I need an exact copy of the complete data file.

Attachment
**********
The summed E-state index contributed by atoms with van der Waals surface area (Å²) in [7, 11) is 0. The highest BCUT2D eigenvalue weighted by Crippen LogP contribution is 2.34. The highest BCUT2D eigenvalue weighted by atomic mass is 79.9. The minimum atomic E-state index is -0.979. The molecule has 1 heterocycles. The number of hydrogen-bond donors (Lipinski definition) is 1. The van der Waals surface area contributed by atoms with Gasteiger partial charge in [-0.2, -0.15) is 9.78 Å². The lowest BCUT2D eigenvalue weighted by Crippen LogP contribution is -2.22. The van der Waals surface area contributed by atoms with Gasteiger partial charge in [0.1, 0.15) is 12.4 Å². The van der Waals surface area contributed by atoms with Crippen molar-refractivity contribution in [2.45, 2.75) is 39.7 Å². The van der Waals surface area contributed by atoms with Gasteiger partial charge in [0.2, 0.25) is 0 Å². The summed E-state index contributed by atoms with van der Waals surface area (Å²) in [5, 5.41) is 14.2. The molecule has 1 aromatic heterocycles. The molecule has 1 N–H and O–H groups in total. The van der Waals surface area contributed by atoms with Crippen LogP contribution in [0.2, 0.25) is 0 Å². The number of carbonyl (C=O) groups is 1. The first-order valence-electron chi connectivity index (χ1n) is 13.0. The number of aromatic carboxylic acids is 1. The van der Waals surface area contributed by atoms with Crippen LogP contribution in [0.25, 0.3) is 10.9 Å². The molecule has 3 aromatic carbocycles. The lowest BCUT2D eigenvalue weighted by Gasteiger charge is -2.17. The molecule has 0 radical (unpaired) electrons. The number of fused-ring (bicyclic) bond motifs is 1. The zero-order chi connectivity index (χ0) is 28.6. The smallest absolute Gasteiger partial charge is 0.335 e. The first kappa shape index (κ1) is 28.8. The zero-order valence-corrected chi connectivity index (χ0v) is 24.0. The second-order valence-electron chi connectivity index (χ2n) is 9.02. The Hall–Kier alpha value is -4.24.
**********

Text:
The summed E-state index contributed by atoms with van der Waals surface area (Å²) in [7, 11) is 0. The highest BCUT2D eigenvalue weighted by Crippen LogP contribution is 2.34. The highest BCUT2D eigenvalue weighted by atomic mass is 79.9. The minimum atomic E-state index is -0.979. The molecule has 1 heterocycles. The number of hydrogen-bond donors (Lipinski definition) is 1. The van der Waals surface area contributed by atoms with Gasteiger partial charge in [-0.2, -0.15) is 9.78 Å². The lowest BCUT2D eigenvalue weighted by Crippen LogP contribution is -2.22. The van der Waals surface area contributed by atoms with Gasteiger partial charge in [0.1, 0.15) is 12.4 Å². The van der Waals surface area contributed by atoms with Crippen molar-refractivity contribution in [2.45, 2.75) is 39.7 Å². The van der Waals surface area contributed by atoms with Gasteiger partial charge in [0.2, 0.25) is 0 Å². The summed E-state index contributed by atoms with van der Waals surface area (Å²) in [5, 5.41) is 14.2. The molecule has 1 aromatic heterocycles. The molecule has 1 N–H and O–H groups in total. The van der Waals surface area contributed by atoms with Crippen LogP contribution in [0.2, 0.25) is 0 Å². The number of carbonyl (C=O) groups is 1. The first-order valence-electron chi connectivity index (χ1n) is 13.0. The number of aromatic carboxylic acids is 1. The van der Waals surface area contributed by atoms with Crippen LogP contribution in [0.25, 0.3) is 10.9 Å². The molecule has 3 aromatic carbocycles. The lowest BCUT2D eigenvalue weighted by Gasteiger charge is -2.17. The molecule has 0 radical (unpaired) electrons. The number of fused-ring (bicyclic) bond motifs is 1. The zero-order chi connectivity index (χ0) is 28.6. The smallest absolute Gasteiger partial charge is 0.335 e. The first kappa shape index (κ1) is 28.8. The zero-order valence-corrected chi connectivity index (χ0v) is 24.0. The second-order valence-electron chi connectivity index (χ2n) is 9.02. The Hall–Kier alpha value is -4.24.